MCPHERSON: So today we decided to come here to have a fabulous girls day, hanging out with my beautiful girls. Hey.


RASCOE: And so what is your go-to hairstyle when you want to get real cute?

MCPHERSON: When I want to get real cute, my go-to hairstyle - what has to be a sew-in with leave-out because it looks so natural, and you're able to get, like, any length that you want with it.

RASCOE: So that is a sewn-in weave with some of your natural hair out. We got to explain it to everybody. They don't know. They don't know.


RASCOE: What's your name and the spelling? OK, I need the full name and the spelling first.

ASHLEY WHITE: OK. My name is Ashley White - A-S-H-L-E-Y W-H-I-T-E.

RASCOE: Just got to make sure 'cause sometimes they throw a Y in there or something. You never know.

WHITE: Yeah, yeah.

RASCOE: Why is Black hair important to you?

WHITE: It's literally like a organ. Like, it's vital. If your hair is not done, you going to feel crazy. It starts from your cranium. So...


WHITE: ...You making sure your hair is done and looking to whatever you want it to be, it exudes in how you act and how you feel, what you want to do and things of that nature.


RASCOE: OK, OK. What do you wish that more people knew about Black hair?

WHITE: That it's healthy and it takes the time that you put into it. It's not always bad. You don't always got to shave it off. You don't always got to cut it. It's not nappy (laughter). It just needs tender love and care, like anything else.


RASCOE: So in addition to all the joy, the other thing I noticed about being at The Black Hair Experience was the freedom - freedom to wear your hair however you like and really embrace it.



RASCOE: No problem. Thank you so much.

If I could go back in time and talk to that little girl who was getting her hair done in the sink, I would tell her, you are beautiful. Your hair is beautiful, even though you are not always going to feel that way. And one day, you will be able to celebrate yourself and your hair fully, and you won't be alone.


RASCOE: Coming up, we chat with some of our friends from the NPR Politics Podcast, and we play our favorite game, Who Said That?


RASCOE: So now we're going to talk about something that I'm usually reporting about in my regular job, my day job - politics.


RASCOE: When I'm not here, I'm a White House correspondent for NPR. And there's been some news related to my beat, specifically two huge economic priorities of the Biden administration - a $3.5 trillion plan containing lots of Democratic priorities...


CHUCK SCHUMER: This budget resolution will allow us to pass the most significant legislation to expand support and help American families since the New Deal.

RASCOE: ...And a $1.2 trillion infrastructure package


PRESIDENT JOE BIDEN: The investments we'll be making as a result of this deal are long overdue.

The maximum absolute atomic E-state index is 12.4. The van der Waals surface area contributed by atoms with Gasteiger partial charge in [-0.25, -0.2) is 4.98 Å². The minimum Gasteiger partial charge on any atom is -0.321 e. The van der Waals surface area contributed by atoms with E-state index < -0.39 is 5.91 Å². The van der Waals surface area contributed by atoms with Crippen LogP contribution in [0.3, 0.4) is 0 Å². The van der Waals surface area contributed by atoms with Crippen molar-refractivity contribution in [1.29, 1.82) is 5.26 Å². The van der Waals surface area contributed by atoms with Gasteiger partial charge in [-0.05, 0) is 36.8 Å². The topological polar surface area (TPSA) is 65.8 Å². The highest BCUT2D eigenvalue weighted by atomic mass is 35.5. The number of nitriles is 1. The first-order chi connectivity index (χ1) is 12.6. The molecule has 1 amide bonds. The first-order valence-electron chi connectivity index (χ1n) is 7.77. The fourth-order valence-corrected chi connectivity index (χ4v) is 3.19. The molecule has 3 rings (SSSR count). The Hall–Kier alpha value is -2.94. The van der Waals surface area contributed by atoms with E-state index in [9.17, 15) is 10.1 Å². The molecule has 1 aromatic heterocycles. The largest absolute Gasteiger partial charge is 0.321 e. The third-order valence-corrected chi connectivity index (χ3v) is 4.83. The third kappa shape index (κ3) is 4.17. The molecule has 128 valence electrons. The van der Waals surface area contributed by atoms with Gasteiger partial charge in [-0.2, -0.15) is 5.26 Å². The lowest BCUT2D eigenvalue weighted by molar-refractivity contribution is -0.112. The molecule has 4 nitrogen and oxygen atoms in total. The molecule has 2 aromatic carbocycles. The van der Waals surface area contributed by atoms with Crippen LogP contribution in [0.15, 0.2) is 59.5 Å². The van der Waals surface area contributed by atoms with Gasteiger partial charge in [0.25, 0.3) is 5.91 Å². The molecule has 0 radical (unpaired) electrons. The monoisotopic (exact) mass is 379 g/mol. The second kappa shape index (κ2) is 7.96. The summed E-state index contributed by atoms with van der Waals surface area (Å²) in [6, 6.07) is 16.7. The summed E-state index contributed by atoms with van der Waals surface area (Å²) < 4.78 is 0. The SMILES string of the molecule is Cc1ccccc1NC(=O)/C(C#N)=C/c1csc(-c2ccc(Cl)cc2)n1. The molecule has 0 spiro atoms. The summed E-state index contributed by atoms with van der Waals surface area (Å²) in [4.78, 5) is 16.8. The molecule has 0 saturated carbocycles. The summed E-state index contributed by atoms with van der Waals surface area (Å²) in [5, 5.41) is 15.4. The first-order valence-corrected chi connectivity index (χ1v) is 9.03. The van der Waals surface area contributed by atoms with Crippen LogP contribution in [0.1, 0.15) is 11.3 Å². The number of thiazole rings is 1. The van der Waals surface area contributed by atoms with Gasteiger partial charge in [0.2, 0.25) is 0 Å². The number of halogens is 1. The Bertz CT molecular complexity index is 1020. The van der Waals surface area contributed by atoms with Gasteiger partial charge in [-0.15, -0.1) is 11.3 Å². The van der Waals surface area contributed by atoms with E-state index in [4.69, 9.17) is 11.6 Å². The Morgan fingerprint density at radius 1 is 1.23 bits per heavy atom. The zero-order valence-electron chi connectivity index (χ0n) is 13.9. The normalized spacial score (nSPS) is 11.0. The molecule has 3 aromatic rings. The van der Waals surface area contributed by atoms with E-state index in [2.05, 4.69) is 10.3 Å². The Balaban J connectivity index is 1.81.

RASCOE: Here to walk with me through it all are my friends, esteemed colleagues and NPR Politics Podcast co-hosts Susan Davis, NPR congressional correspondent, and Asma Khalid, my fellow White House correspondent at NPR. Hey, guys.


ASMA KHALID, BYLINE: Hey there. So good to talk to you.

DAVIS: I like this host chair reversal.


DAVIS: I like being on the other end of the mic with you.

RASCOE: (Laughter).

KHALID: I do, too. I do, too.

RASCOE: So I have to say, I have not been following politics as closely these last few weeks because I've been focused on, like, TV shows and massive goldfish and stuff like that. So selfishly, some of this is just prep for me to return...

DAVIS: Coming back to your day job (laughter).

RASCOE: ...Yes, to my regular job next week. So, you know, so thank you, guys, for helping me out with that.

DAVIS: Oh, you're very welcome. I know that feeling of listening to the podcast to try to catch up on news that I have been ignoring. So I'm here for you.

RASCOE: Thank you. So before we get into the actual details of these packages, we have to start by saying a lot of Biden's economic agenda is on hold right now because it's dependent on Congress, and Congress is doing what it typically does, which is not moving very fast and slowing things down, right, Sue? Like, there have been hiccups.

DAVIS: There certainly has. I mean, if you remember - I think it was about a month ago, maybe close to a month to the day that Joe Biden stood outside the White House flanked by Republican and Democratic senators and said, we've got a deal on this $1.21ish trillion infrastructure package. And here we are a month later, and we still haven't even seen a bill. So it's a good lesson in how slowly things can move in Washington.

They are - they say they're close to having a final deal. Joe Manchin, who we talk about all the time in politics, the West Virginia Democrat who's a key swing vote on this, said they're 99% there, and there is a chance that next week we could actually see bill text and the Senate will start the process of taking it up and likely passing that bill because, if the Republicans who supported the deal stay on board, they're going to have those 60 votes they're going to need.

RASCOE: OK, so 99% there. But in Congress, that 1% can be the dangerous percent, right (laughter)?